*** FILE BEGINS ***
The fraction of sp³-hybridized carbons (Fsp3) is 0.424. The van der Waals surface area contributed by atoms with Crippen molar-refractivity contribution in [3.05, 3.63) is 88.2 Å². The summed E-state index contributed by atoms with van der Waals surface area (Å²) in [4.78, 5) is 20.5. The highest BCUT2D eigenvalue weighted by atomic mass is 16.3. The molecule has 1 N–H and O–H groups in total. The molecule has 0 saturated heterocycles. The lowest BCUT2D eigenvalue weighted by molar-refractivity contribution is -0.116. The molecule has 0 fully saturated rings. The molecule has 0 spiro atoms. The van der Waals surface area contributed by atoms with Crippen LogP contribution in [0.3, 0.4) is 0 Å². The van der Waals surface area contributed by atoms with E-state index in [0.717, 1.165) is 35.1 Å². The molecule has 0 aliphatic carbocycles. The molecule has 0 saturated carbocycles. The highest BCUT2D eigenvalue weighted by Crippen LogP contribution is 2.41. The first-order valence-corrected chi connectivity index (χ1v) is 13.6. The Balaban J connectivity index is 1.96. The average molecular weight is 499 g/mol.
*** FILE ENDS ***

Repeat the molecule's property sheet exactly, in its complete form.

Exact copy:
The fraction of sp³-hybridized carbons (Fsp3) is 0.424. The van der Waals surface area contributed by atoms with Crippen molar-refractivity contribution in [3.05, 3.63) is 88.2 Å². The summed E-state index contributed by atoms with van der Waals surface area (Å²) in [4.78, 5) is 20.5. The highest BCUT2D eigenvalue weighted by atomic mass is 16.3. The molecule has 1 N–H and O–H groups in total. The molecule has 0 saturated heterocycles. The lowest BCUT2D eigenvalue weighted by molar-refractivity contribution is -0.116. The molecule has 0 fully saturated rings. The molecule has 0 spiro atoms. The van der Waals surface area contributed by atoms with Crippen LogP contribution in [0.3, 0.4) is 0 Å². The van der Waals surface area contributed by atoms with E-state index in [0.717, 1.165) is 35.1 Å². The molecule has 0 aliphatic carbocycles. The molecule has 0 saturated carbocycles. The highest BCUT2D eigenvalue weighted by Crippen LogP contribution is 2.41. The first-order valence-corrected chi connectivity index (χ1v) is 13.6. The Balaban J connectivity index is 1.96. The average molecular weight is 499 g/mol.